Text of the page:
Ranchus have unique dietary needs due to their physical form. Here are some feeding best practices:

  • Offer a high-quality sinking pellet as their staple food, feeding what they can eat within 2 minutes 1-2x daily.
  • Supplement with blanched veggies like zucchini, peas, spinach to aid digestion a few times per week. Chop finely or blend these.
  • Feed a variety of freeze dried treats like bloodworms, brine shrimp, daphnia and tubifex worms 1-2x weekly for enrichment.
  • Let foods soften before feeding. Ranchus may have difficulty eating dried items due to wen growth and upward facing eyes.
  • Position food to sink right in front of your ranchu’s face so it can easily find and consume it.
  • Fast 1 day per week to support health.

By tailoring their diet and carefully feeding, you can keep your ranchu goldfish nourished and healthy!

Compatible Ranchu Goldfish Tankmates

Given their slow speed and peaceful nature, ranchus pair best with similar species that won’t compete for food:

Good Tankmates

  • Other calm fancy goldfish like black moors, orandas, ryukins, etc.
  • Bottom-dwellers like loaches and plecos that won’t nip flowing fins
  • Snails like nerites and mystery snails that clean algae

Questionable Tankmates

  • Shrimp may get eaten or harassed
  • Smaller fish like tetras that can steal food
  • Common goldfish and shubunkins that easily outcompete

Bad Tankmates

  • Large aggressive species that may see them as prey
  • Fast robust fish that further limit food access
  • Known fin nippers like barbs, danios and cichlids
  • Crayfish, crabs and turtles that may harm them

Research any additions fully before introducing to ensure compatibility. Provide sinking foods to give ranchus a fair chance at meals.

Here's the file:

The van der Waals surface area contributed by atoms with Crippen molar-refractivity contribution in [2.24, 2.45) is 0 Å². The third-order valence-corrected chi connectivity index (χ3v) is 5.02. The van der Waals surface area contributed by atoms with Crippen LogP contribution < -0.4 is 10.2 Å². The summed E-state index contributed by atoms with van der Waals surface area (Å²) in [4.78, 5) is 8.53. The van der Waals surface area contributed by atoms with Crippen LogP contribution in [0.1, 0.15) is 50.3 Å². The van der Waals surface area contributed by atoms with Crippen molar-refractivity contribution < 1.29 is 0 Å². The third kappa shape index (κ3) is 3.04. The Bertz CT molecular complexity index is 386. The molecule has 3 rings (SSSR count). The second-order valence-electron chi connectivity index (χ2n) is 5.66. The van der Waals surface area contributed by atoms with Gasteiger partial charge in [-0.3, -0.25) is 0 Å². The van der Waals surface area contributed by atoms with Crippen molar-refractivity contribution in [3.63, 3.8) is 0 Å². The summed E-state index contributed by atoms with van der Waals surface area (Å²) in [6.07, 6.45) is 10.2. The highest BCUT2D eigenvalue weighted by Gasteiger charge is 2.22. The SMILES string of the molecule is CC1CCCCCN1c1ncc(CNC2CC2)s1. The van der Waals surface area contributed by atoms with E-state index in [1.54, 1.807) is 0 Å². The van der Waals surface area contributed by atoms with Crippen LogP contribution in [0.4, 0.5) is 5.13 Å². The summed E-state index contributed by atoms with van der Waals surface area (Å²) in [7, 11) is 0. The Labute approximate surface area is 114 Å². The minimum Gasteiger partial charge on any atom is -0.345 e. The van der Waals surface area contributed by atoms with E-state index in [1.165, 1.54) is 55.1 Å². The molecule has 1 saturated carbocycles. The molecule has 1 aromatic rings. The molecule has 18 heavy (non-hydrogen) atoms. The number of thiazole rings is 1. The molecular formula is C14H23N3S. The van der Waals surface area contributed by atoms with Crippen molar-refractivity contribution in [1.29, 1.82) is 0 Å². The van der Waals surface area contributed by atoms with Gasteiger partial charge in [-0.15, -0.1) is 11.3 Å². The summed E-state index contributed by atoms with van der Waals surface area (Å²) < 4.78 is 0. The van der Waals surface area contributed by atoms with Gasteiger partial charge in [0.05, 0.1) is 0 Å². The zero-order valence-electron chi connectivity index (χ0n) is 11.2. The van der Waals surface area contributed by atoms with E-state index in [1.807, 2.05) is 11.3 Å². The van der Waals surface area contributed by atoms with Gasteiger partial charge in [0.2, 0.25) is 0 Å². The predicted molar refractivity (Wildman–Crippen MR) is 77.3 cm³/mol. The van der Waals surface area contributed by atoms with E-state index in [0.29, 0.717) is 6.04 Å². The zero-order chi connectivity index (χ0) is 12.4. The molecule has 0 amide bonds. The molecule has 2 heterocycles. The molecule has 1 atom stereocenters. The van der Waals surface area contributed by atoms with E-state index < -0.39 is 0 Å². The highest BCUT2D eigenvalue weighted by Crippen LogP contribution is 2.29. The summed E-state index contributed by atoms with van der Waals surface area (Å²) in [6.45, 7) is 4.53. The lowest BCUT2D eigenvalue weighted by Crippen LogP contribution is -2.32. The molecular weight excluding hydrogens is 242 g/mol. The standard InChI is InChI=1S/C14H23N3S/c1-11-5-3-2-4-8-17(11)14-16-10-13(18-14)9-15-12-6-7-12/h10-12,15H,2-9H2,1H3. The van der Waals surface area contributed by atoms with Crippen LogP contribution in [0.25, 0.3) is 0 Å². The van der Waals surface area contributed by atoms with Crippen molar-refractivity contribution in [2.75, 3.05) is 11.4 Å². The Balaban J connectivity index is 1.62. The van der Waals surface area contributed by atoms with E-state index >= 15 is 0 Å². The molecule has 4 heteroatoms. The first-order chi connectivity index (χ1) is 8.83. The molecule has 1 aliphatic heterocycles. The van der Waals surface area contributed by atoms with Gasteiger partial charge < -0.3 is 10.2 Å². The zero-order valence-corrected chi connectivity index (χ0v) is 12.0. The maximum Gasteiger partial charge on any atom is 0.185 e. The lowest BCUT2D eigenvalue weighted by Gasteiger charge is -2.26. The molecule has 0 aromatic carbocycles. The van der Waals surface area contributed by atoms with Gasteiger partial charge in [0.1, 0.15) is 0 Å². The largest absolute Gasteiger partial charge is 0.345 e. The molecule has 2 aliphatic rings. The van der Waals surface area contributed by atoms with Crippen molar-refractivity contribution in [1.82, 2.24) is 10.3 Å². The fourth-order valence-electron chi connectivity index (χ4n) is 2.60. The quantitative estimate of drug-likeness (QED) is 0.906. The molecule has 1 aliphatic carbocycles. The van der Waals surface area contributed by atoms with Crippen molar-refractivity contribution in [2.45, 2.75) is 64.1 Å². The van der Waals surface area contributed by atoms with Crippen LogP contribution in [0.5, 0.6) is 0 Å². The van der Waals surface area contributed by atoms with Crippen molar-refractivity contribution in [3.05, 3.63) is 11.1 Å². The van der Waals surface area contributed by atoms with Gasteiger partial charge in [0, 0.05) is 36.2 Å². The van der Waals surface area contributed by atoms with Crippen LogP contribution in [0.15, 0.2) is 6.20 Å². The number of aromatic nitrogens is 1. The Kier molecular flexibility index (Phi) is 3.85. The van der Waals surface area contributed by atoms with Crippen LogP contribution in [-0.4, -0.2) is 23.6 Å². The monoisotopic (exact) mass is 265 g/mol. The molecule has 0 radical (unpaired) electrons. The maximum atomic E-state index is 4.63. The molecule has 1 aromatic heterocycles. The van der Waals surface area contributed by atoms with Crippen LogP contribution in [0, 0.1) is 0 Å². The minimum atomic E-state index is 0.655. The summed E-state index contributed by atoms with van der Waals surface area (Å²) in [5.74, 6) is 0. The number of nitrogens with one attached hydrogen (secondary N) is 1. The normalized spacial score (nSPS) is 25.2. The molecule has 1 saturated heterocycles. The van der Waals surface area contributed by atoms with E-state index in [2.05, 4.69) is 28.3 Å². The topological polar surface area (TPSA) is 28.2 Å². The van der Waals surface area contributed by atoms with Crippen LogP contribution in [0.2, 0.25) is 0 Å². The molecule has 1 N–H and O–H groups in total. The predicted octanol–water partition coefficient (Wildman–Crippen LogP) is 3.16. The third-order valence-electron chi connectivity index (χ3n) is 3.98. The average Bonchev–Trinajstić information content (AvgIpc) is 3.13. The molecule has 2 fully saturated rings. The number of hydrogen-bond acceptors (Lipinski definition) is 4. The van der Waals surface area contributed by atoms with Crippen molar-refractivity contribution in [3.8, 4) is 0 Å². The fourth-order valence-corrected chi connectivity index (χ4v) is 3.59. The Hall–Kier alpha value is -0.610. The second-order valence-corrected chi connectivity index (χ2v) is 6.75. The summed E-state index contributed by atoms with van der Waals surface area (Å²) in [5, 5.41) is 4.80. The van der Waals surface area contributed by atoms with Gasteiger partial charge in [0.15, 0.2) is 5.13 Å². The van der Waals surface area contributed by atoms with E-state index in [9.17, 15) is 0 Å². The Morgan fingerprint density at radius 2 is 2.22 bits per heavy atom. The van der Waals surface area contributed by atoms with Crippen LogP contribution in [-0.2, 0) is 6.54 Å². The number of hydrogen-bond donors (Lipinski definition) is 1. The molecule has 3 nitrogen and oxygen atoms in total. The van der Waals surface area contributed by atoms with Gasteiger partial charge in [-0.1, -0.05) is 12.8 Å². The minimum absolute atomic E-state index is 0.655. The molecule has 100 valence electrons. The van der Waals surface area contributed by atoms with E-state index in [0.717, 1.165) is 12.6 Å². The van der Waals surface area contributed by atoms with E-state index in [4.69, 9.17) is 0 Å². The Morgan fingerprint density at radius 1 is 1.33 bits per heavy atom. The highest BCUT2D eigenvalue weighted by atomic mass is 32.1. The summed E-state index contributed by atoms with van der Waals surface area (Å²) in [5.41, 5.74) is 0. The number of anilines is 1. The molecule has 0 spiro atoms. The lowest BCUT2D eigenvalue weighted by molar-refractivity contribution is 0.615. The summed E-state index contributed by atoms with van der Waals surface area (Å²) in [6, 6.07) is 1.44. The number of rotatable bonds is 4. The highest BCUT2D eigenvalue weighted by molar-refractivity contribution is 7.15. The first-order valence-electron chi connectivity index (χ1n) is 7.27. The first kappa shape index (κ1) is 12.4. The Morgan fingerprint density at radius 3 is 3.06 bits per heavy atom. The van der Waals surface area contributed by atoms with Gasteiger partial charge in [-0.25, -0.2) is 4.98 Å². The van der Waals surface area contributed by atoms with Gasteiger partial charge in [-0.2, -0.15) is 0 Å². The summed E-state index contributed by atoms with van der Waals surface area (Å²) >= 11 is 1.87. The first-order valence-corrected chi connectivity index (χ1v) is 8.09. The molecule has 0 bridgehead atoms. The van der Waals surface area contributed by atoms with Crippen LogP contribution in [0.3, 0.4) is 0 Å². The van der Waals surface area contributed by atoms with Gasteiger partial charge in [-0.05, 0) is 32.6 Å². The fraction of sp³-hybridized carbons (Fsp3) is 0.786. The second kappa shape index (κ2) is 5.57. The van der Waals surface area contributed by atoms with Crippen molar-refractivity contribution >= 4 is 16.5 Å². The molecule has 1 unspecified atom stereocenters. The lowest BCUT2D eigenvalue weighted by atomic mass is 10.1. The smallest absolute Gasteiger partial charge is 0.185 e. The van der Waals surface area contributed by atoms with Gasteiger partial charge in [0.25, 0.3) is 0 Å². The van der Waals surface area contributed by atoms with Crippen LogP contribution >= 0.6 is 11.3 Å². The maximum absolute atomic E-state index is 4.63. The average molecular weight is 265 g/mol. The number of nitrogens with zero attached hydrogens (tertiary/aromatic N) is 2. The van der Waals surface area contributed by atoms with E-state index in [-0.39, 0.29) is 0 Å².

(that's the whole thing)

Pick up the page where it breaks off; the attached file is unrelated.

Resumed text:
Now that we’ve covered care basics let’s discuss typical ranchu behavior and personality!

Ranchu Goldfish Behavior & Personality

While their anatomy limits speed, ranchus make up for it with charming behaviors and peacefulness:

  • Typically slow moving and gentle with tankmates
  • Will scavenge along the bottom searching for fallen food
  • Love exploring new tank decor added to their environment
  • Enjoy resting on or under decor, substrate and plants
  • Peaceful and social when grouped with other calm goldfish
  • Will interact with owners when approached due to good eyesight
  • Relatively hardy once acclimated to tank conditions
  • Can tolerate a wide temperature range between 65-80°F

Try hand feeding treats to bond with your ranchu! Their upward facing eyes allow them to spot food above the surface.

Typical Ranchu Lifespan & Health Concerns

With pristine water quality and a good diet, ranchus can exceed 15-20 years in home aquariums! Maximize their lifespan by:

  • Performing frequent water testing and changes
  • Removing uneaten food promptly
  • Avoiding sharp decor that can tear fins
  • Keeping water temperature cool, under 75°F
  • Quarantining new arrivals for 4+ weeks

Some common health issues ranchus can face include:

  • Swim bladder disorder
  • Eye infections due to wen impingement
  • Fungal or bacterial fin and tail rot
  • Parasites like flukes, ick, and anchor worm
  • Constipation and indigestion from poor diet

Catch issues early by knowing your fish’s normal behavior and closely observing them daily. Maintain immaculate water quality and feed a varied diet to keep ranchus thriving for years on end!

Ranchu Goldfish

Breeding & Raising Ranchu Goldfish Fry

While complex, breeding ranchu goldfish is possible if desired:

  • Condition adults for 2-3 weeks by feeding live foods like brine shrimp
  • Use a 20 gallon spawning tank with Marbles or plants
  • Ideal parameters are 70°F, pH 7.5-8.0, very soft water less than 4 dGH
  • Males will bump and nudge females, stimulating egg release
  • Eggs stick to surfaces – remove adults

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About Dr.Chamika

Hello, I'm Dr. Chamika. I am a Researcher in Water quality, Aquatic organisms, and Environmental chemistry. I am a passionate fish keeper, with10 years of experience. My mission is to help other aquarists experience the joy of fish keeping.